Starmaking out of control in the amateur ranks
I'm pretty skeeved out by high school athletes holding press conferences to announce where they're going to college.
Full disclosure...I've attended only two such press conferences in my life -- Bobby Wade's 2000 announcement that he was going to play his college football at Arizona, and D.J. Foster's gathering last month to announce that he'll play for ASU. I didn't feel totally comfortable at either.
A lot changed in the world in those twelve years that separated the two events. At Wade's event, I was one of a handful of media members there, and I attended mostly because of my own curiosity. I worked in radio at the time, but high school football talk was relegated on the airwaves to Friday nights. Specialty websites were in their infancy, and mainstream sports websites hadn't yet realized the thirst for recruiting coverage.
In 2012, high school athletes have audiences of thousands awaiting their choice through webcasts and in some cases, television broadcasts. Last year's top recruit, defensive end Jadeveon Clowney, announced that he'd be attending the University of South Carolina live on ESPN -- a network beamed into roughly 100 million households in the United States. It seems strange to me that a 17 or 18-year-old student can leave a fourth period econ class and then go address millions of people via the Worldwide Leader in Sports.
But my disdain for the whole process reached a new low on Tuesday morning. That's when Scottsdale Chaparral High School star Davonte' Neal, the 8th-rated recruit in the country according to ESPNU, was supposed to make his long- awaited college announcement. The event was to take place at Kyrene de la Esperanza Elementary School in Phoenix, where Neal attended before starring at the high school level.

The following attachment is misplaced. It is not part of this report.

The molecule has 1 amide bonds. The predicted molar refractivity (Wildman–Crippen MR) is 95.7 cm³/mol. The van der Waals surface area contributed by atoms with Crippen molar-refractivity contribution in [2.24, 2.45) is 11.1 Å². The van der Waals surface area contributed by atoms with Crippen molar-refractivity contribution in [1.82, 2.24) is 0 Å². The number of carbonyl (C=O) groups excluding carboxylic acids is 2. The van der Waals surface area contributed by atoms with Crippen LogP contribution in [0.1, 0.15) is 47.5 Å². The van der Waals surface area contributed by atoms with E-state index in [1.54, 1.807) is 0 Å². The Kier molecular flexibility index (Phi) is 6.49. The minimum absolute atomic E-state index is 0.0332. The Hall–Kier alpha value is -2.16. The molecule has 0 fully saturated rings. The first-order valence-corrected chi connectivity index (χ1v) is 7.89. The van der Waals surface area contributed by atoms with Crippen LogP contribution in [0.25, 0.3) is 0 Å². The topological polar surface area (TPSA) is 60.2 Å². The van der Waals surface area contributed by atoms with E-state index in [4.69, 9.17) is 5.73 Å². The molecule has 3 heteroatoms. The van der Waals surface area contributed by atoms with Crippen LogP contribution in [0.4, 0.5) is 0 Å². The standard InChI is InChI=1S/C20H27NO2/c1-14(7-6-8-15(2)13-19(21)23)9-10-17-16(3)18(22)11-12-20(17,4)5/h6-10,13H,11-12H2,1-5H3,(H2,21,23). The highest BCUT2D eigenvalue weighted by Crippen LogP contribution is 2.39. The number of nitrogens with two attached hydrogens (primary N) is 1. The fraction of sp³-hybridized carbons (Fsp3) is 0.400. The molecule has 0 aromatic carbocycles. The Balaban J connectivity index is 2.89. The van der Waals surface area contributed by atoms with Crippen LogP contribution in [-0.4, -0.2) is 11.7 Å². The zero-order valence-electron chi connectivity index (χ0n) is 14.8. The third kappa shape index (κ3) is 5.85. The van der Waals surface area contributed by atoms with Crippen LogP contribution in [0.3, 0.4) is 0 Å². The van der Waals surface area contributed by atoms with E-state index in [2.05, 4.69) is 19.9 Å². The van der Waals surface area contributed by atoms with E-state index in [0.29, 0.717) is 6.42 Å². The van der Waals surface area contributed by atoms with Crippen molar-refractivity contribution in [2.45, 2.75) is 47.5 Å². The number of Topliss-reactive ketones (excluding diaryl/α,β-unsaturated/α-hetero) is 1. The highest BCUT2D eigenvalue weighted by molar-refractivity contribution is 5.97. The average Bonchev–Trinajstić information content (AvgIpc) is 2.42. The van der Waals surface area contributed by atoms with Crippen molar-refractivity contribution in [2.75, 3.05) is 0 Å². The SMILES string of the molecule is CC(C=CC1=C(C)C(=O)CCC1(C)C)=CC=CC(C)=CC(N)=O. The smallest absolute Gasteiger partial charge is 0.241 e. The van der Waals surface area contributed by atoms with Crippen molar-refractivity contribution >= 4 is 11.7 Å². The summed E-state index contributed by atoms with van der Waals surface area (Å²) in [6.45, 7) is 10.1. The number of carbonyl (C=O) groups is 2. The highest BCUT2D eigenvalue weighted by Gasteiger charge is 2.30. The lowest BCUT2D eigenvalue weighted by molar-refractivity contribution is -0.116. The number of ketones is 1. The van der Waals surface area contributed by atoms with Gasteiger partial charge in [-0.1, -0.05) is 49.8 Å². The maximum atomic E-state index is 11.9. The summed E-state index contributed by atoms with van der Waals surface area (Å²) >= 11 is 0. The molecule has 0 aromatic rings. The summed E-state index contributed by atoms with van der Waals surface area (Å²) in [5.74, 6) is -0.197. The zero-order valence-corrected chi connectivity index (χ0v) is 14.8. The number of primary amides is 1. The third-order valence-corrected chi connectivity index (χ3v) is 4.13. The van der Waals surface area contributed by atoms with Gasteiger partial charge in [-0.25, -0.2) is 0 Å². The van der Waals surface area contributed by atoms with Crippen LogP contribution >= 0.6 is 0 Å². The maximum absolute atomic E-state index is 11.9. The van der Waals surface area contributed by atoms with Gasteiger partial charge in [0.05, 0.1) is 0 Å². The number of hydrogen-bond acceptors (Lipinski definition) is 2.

A webcast was carried on FoxSportsArizona.com and started at 9:00 a.m. The student body of the school, some 600 strong, assembled to be a part of the announcement. The funny thing is, it never happened.
At about 9:55 a.m., the school's principal, Dr. Cheryl Greene, dismissed the students back to their classrooms. There would be no announcement made.
Reports of a power struggle between Davonte' and his father surfaced soon after. It is believed that the younger Neal wanted to commit to Arizona, where his former high school coach Charlie Ragle had been hired to join the support staff of new coach Rich Rodriguez. Dad is reportedly set on Notre Dame.
Mind you, this is all three weeks after National Letter of Intent Day. I have absolutely no problem with a student athlete taking his time and weighing his options on college choice -- it's a life-changing decision. Davonte' Neal could make the decision in July if he wants. Being confident in your selection is the most important element here.
But don't pull 600 kids out of class to have them sit on a cafeteria floor awaiting your almighty arrival, and then never show up. That's wrong no matter how you slice it. It's akin to inviting 200 guests to your wedding even though you're not sure you're in love.
At least the kids didn't bring gifts.
At the risk of sounding like a crotchety old man (even though I'm only 40), there's too much star-making going on in the lower ranks of amateur sports these days.
Remember when only the championship game of the Little League World Series was televised? Now, you can see the regional tournaments for weeks leading up to the big event in Williamsport. How does that kind of exposure not inflate the heads of impressionable 12-year-old boys in their formative years?
And now we've got the Davonte' Neal debacle. Neal called a presser, didn't show up while hundreds of kids waited, then later went back to the school and reportedly wanted to go to each classroom to apologize to the kids. Nothing like interrupting the education of young children twice in one day.
About four hours after the original announcement was scheduled to be made, Neal finally made his future plans known in front of a handful of people and without a live webcast.
He will attend the University of Notre Dame.
Is this a case of father knows best? That remains to be seen.
But nobody involved knew well enough to handle the situation correctly the first time, and that's disappointing.